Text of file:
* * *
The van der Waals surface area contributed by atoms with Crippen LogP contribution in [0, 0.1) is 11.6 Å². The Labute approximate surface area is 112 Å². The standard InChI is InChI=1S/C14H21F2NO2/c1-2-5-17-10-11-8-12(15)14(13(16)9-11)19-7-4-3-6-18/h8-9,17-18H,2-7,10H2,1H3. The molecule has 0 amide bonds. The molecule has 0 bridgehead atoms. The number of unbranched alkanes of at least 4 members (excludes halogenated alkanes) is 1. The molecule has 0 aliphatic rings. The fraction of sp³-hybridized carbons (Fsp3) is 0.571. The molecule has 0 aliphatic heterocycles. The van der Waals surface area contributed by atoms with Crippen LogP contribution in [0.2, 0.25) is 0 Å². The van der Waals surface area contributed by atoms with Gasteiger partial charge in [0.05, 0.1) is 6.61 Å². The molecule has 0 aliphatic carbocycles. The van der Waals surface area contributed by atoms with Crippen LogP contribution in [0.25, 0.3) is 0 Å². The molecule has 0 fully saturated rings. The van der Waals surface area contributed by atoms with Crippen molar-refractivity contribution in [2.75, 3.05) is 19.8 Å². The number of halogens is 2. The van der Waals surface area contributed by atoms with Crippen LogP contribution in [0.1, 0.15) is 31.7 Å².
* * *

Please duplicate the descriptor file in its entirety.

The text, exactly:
The van der Waals surface area contributed by atoms with Crippen LogP contribution in [0, 0.1) is 11.6 Å². The Labute approximate surface area is 112 Å². The standard InChI is InChI=1S/C14H21F2NO2/c1-2-5-17-10-11-8-12(15)14(13(16)9-11)19-7-4-3-6-18/h8-9,17-18H,2-7,10H2,1H3. The molecule has 0 amide bonds. The molecule has 0 bridgehead atoms. The number of unbranched alkanes of at least 4 members (excludes halogenated alkanes) is 1. The molecule has 0 aliphatic rings. The fraction of sp³-hybridized carbons (Fsp3) is 0.571. The molecule has 0 aliphatic heterocycles. The van der Waals surface area contributed by atoms with Crippen LogP contribution in [0.2, 0.25) is 0 Å². The van der Waals surface area contributed by atoms with Gasteiger partial charge in [0.05, 0.1) is 6.61 Å². The molecule has 0 aliphatic carbocycles. The van der Waals surface area contributed by atoms with Crippen LogP contribution in [0.25, 0.3) is 0 Å². The molecule has 0 fully saturated rings. The van der Waals surface area contributed by atoms with Crippen molar-refractivity contribution in [2.75, 3.05) is 19.8 Å². The number of halogens is 2. The van der Waals surface area contributed by atoms with Crippen LogP contribution in [0.1, 0.15) is 31.7 Å².